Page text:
Some people say that the vaccine is less effective against some strains of the flu. That is true, but doctors tell us that those who get the vaccine suffer less even if they get a different strain of flu.

Secondly, we should protect others from the flu.

Some people are more vulnerable to flu, including the very young, the very old, and the sick. They and those who cannot get a flu shot are dependent on the rest of us getting vaccinated. First, because the people with whom they come in contact are less likely to be carrying the virus, but secondly because of “herd immunity,” a concept that means the more people are vaccinated, the less flu will be going around. We each have a responsibility to do what we can to protect the vulnerable.

More things we can do to protect others:

  • Wash hands often. Avoid spreading the flu virus through touch.
  • Stay home when we are sick.  Stay home until symptoms have been gone 24 hours.
  • Keep sick children at home.
  • Cover coughs and sneezes with tissue, or with cloth, or in the curve of your elbow. Coughing into a fist or a hand is likely to spread germs.
  • We can refrain from penalizing or teasing others for taking sick leave.
  • We can advocate for better sick leave policies, in the interest of public health.

Some people won’t be able to do some of these things. Some may be forced to work or to walk around sick. That makes it much more important for the rest of us do what we can to avoid spreading the flu.

It is a mitzvah to keep our bodies safe. It is a mitzvah to protect the bodies of others.



Have You Had Your Flu Shot?

V0016569 Mr. Punch wrapped up in blankets in front of the fire, eatin

Image: 19th c cartoon by John Leech, “Mr. Punch has the Flu.”Licensed under the Creative Commons Attribution 4.0 International license.”

4,605 people died of flu in the United States in 2014 but less than half of the adults in the U.S. were vaccinated against the infection, according to the Centers for Disease Control.

Some will say, “It’s a personal choice.” You doctor will likely say that it’s a personal choice. Your local conspiracy buff may tell you it’s all a plot.

However, under Jewish tradition, it’s a mitzvah – a commandment – that we get a flu shot unless there are strong reasons against it, such as an egg allergy.

“Where are flu shots in the Torah?” I imagine someone asking indignantly. Well, here are some places:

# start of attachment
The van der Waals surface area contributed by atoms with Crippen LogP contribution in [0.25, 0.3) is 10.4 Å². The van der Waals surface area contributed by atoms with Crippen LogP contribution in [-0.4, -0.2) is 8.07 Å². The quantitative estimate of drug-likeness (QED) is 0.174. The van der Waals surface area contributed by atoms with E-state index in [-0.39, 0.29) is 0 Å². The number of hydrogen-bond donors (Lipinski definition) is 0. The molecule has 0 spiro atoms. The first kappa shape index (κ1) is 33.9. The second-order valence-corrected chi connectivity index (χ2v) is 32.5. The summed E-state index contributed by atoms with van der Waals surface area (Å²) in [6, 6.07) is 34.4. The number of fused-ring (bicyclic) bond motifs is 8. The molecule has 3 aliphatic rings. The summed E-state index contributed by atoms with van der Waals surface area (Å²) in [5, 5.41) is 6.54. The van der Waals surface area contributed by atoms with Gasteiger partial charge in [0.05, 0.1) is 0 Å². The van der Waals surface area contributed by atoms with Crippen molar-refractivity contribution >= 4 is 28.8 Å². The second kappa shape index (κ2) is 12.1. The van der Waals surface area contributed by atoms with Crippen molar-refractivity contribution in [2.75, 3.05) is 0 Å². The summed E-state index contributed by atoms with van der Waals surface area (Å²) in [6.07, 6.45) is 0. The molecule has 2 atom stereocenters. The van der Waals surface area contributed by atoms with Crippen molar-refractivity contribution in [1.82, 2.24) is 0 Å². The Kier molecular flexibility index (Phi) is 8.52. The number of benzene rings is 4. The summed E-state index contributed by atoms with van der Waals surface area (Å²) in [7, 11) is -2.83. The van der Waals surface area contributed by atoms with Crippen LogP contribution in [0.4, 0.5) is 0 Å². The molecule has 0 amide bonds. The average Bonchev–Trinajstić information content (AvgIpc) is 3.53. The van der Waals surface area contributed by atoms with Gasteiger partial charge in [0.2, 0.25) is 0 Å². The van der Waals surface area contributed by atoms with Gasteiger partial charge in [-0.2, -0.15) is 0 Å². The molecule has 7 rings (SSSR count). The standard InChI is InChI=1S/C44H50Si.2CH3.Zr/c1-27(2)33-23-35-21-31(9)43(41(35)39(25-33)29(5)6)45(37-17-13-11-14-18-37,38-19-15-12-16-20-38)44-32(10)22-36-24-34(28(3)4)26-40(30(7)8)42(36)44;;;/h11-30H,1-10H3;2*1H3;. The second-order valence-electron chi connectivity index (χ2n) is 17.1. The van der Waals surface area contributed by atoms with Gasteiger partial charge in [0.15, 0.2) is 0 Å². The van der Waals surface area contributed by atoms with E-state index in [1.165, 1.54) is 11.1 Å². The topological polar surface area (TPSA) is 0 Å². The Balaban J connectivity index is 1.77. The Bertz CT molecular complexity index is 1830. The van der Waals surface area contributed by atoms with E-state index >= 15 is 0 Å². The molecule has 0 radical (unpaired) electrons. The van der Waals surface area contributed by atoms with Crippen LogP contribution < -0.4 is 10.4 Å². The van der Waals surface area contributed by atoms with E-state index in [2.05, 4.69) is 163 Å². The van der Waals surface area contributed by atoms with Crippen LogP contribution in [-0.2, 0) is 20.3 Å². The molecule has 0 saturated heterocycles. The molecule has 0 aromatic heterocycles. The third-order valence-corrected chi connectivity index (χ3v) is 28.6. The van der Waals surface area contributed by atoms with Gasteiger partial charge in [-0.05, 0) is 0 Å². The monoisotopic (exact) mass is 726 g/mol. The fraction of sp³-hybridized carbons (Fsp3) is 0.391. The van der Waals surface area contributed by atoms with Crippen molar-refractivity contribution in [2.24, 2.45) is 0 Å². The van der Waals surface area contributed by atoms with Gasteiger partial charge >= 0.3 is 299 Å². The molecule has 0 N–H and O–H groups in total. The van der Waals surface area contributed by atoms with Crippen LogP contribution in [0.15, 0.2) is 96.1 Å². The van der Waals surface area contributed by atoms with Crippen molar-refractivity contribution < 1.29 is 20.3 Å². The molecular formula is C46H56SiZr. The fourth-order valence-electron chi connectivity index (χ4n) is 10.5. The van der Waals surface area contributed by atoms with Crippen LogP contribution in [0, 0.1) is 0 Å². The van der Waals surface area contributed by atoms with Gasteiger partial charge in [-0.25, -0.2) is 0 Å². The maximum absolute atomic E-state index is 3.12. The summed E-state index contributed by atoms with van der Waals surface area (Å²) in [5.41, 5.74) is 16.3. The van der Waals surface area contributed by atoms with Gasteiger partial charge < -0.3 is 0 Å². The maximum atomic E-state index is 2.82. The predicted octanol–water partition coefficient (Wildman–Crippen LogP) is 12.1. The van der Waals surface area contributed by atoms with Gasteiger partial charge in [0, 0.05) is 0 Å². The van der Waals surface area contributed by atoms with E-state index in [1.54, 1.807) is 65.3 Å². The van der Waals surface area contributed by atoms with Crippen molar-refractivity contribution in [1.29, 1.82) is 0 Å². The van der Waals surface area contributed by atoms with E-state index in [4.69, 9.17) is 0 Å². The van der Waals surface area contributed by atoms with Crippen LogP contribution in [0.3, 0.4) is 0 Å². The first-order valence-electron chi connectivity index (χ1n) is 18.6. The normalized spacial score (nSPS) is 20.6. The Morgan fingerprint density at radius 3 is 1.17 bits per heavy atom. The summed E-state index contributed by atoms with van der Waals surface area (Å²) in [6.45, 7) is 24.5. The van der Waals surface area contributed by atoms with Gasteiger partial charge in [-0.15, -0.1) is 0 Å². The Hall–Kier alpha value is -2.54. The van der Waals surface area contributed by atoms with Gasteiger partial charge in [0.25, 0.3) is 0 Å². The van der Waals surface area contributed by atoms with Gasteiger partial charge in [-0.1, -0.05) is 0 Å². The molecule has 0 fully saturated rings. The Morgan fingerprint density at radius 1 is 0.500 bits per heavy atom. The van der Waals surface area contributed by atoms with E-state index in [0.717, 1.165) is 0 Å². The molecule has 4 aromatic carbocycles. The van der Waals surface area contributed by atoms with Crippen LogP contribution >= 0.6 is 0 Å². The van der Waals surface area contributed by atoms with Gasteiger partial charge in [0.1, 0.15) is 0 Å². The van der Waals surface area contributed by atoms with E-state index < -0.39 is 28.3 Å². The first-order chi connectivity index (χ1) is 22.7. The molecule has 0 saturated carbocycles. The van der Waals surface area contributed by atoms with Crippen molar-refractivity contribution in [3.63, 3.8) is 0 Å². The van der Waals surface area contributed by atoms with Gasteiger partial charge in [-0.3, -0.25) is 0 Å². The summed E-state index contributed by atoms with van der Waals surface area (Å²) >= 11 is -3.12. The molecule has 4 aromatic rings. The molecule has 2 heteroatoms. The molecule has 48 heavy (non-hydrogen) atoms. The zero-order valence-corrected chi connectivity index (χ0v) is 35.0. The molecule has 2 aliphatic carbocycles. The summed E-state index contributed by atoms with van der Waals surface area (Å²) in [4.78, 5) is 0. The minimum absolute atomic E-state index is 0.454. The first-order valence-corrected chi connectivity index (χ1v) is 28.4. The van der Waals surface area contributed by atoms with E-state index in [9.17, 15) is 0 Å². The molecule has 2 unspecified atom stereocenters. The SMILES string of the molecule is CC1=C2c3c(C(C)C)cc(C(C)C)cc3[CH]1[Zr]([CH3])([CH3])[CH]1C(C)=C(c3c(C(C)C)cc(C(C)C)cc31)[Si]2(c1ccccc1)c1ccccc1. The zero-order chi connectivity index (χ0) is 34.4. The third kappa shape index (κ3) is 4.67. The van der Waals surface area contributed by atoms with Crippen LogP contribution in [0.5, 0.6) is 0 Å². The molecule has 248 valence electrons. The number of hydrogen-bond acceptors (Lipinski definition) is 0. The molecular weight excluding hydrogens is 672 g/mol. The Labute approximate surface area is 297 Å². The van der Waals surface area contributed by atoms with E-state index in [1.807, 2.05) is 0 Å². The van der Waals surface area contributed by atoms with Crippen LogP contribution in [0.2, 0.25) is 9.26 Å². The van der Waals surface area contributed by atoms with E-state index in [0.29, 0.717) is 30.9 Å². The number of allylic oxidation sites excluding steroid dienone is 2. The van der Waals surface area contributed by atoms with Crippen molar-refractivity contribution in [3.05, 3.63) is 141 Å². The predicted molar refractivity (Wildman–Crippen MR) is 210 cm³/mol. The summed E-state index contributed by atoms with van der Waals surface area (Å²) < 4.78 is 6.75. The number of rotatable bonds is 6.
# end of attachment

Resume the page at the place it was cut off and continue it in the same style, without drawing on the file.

You shall watch your lives very well. – Deuteronomy 4:15

Torah insists that we care for our bodies, that they are gifts of God. Flu is more likely to kill infants, old people, and people with suppressed immune systems, but has also killed people in otherwise good health. Flu is mostly preventable.

When you build a new house, then you shall make a railing for your roof, so that you bring not blood upon your house, if anyone fall from there. – Deuteronomy 22:8

We are commanded not only to preserve our own lives, but to prevent death or injury to others. While this commandment specifically has to do with a roof hazard, the rabbis interpreted it to mean that anytime we become aware of a risk associated with our home or our persons, we have to do something about it. Think about the people you contact every day: are any of them very young, very old, or immunity compromised? Are any of them caretakers or visitors to such persons? Then your case of mild flu could put someone vulnerable at risk of serious illness or death.

I once worked as a chaplain in a nursing home. Someone – we never knew who – came to visit while they contagious with a slight flu. (It had to be slight, because the nurses were ferocious about visitors who looked sick.) Over the next few days, it was as if the Angel of Death flew down the hallways; resident after resident sickened and died. Likely the person who brought the bug in never knew what they had done.

I get my flu shot every year. I strongly recommend that you get yours, unless there is a very good medical reason against it. We never know whose life, whose family we might preserve.